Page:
Lynne’s vocals come in shortly thereafter. The lyrics aren’t complex and don’t push boundaries quite like Lynne’s influences do. That’s okay though. ELO could be singing gibberish and it wouldn’t matter because their harmonies are so in sync, the production so tight, that at 1:25, the song goes from “I could listen to the rest of this” to “This must be what they play when you get to heaven.”

The remaining two minutes are bliss. That’s the thing about ELO songs. Once Lynne gets you there, you’re gravy. And the beauty of their greatest hits is that in each song, you can hear Lynne building the song piece by piece, almost like watching someone make cookies. Except they just keep throwing in really delicious ingredients. You’re watching going, “That looks so amazing that I’ll eat the cookie dough right now,” and then the baker tosses some peanut butter cups in and somehow it’s better than you ever imagined.

It’s hard to imagine that this came out in 1977 considering how incredible it still sounds almost 40 years after being recorded. That’s part of the magic of ELO. Lynne’s body of work is a testament to the fact that timelessness is essential in pop music. He doesn’t belong in the top echelon of artistry where few reside, but he’s a pop genius and should be heralded as such.

“American Money” – BØRNS

Jams

I’ll be the first to admit that I thought BØRNS would be a one-hit wonder after “Electric Love.” The song had all of the ingredient for a typical one-hit wonder: a virtually unknown artist, infectious pop melodies and an androgynous vocalist all packaged neatly into a 3:38 song performed by a band with a crazy foreign letter in its name. Seriously, look at the top charts for indie/alternative and you’ll find a surprising amount of artists with foreign letters in their names, including Låpsley, MØ, LÉON, etc. Who do these people think they’re fooling with their fancy foreign letters?

“Electric Love” was one of those singles that became exhausting to me because it was so omnipresent on the radio and streaming, its popularity lasting the duration of the summer. I needed a detox, and as a result, avoided listening to the rest of “Candy” (BØRNS’ EP) and completely overlooked the first album, “Dopamine,” which dropped in the middle of October.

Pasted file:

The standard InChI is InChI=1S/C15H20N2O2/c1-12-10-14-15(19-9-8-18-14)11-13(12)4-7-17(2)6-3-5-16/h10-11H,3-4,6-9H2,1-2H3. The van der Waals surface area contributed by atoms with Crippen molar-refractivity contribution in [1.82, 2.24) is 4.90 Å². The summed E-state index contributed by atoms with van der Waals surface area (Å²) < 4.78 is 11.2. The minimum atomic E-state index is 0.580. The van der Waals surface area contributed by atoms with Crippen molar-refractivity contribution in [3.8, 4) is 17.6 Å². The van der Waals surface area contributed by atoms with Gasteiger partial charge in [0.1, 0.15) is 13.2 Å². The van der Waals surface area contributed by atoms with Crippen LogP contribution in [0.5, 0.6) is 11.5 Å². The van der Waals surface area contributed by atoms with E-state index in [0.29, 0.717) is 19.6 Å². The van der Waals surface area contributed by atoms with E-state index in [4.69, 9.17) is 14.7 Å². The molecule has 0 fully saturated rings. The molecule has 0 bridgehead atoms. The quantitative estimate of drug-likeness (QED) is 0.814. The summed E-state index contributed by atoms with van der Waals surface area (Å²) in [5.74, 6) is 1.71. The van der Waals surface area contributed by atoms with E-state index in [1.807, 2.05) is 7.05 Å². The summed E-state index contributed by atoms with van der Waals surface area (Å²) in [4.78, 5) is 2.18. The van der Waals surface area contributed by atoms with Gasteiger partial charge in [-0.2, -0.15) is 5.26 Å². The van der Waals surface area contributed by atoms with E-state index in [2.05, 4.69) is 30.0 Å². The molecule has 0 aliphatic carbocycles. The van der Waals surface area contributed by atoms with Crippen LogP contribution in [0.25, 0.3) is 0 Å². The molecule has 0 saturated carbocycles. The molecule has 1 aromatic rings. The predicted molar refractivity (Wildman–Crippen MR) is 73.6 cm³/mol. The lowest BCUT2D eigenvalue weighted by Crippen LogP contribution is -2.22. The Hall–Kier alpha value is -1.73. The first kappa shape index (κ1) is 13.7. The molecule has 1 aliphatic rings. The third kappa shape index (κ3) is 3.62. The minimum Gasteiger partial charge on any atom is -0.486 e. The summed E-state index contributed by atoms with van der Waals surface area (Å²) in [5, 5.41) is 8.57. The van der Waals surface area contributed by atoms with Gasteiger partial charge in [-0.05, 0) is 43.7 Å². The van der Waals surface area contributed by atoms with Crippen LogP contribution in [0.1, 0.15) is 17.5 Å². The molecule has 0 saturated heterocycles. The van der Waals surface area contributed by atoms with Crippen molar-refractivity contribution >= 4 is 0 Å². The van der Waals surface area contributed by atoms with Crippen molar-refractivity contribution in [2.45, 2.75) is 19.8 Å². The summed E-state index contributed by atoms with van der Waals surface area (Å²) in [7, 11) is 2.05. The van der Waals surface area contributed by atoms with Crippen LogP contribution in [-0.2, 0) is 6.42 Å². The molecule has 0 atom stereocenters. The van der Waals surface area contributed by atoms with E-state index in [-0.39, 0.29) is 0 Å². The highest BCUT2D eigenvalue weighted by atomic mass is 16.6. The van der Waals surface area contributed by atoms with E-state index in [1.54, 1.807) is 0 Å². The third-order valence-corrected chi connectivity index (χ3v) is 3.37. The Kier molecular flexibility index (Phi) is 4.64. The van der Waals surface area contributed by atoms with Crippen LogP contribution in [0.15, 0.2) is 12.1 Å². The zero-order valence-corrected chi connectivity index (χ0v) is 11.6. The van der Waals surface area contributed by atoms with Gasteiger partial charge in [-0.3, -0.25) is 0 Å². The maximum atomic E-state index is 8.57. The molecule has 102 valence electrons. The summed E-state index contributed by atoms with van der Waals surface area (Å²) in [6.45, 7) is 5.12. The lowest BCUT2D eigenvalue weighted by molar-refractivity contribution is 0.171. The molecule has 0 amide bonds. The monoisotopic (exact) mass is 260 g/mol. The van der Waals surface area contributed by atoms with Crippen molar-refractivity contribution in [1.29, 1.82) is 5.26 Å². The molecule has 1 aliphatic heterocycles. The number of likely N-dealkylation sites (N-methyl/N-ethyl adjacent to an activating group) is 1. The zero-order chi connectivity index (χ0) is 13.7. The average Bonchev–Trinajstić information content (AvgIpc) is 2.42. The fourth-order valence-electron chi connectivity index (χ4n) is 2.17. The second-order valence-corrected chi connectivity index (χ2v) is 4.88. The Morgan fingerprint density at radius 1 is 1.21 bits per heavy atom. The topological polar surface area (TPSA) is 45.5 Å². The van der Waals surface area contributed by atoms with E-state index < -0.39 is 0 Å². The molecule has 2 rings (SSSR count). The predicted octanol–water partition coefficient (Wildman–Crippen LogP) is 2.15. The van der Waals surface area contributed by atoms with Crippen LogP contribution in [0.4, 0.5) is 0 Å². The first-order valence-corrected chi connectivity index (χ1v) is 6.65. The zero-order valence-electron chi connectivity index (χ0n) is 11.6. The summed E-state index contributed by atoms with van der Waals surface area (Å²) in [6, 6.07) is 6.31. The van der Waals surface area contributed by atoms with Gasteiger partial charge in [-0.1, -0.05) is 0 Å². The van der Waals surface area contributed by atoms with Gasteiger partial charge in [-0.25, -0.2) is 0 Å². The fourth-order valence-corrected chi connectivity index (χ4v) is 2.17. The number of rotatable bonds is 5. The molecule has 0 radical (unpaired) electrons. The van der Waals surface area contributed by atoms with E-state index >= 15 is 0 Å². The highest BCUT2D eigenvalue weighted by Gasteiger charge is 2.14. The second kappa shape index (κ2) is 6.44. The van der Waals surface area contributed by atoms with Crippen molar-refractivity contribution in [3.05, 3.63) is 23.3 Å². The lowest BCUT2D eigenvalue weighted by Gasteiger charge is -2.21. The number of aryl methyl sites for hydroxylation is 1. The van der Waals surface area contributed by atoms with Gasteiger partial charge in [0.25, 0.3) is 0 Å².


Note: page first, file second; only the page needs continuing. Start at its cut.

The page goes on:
Spotify’s Discover Weekly playlist came through for me once again with yet another W. The first song on my playlist this week was “American Money” by my now-favorite artist who spells his name with a crazy foreign letter. It’s a song that contains similar elements to the more well-known and radio-friendly “Electric Love,” while diverging from the formula to give listeners something more to chew on.

It’s clear from the beginning that “American Money” isn’t going to be as airy or bubbly as “Electric Love.” While the latter begins with a burst of pure light, reminiscent of the energy brought with regularity by The Mowgli’s or The Polyphonic Spree, “American Money” brings a different vibe. Thumping and initially paired down, lead singer Garrett Borns delivers lyrics that wrap the listener up, bracing you for impact just as the synth and lustrous vocal arrangements hit.

It’s a totally different experience than listening to “Electric Love.” “American Money” has more complicated depth in its production, making the uber-popular “Electric Love” seem simple and superficial. While a basic love song at its core, “American Money” really delivers with its sound, finding that sweet, sultry spot somewhere between the bright soundscape of “Electric Love” and the darker, brooding synth melodies predominant among artists like Broods and Banks.

One-hit wonder BØRNS is not. “Dopamine” reached 24 in the US charts while the band’s top four songs on Spotify (other than “Electric Love”) combine for more than 40 million listens. “American Money” is the kind of pop music that I can get down to. I’ll even look the other way at the silly “Ø” character, which at this point just seems like a band name gimmick, albeit one that works. With that in mind, please consider attending a show on Friday night in Kansas City, where I’ll be playing with my new band, MØRNĭŅĜ ŜØŊ.

“Every Night You’ve Got to Save Me” – Mass Gothic

Jams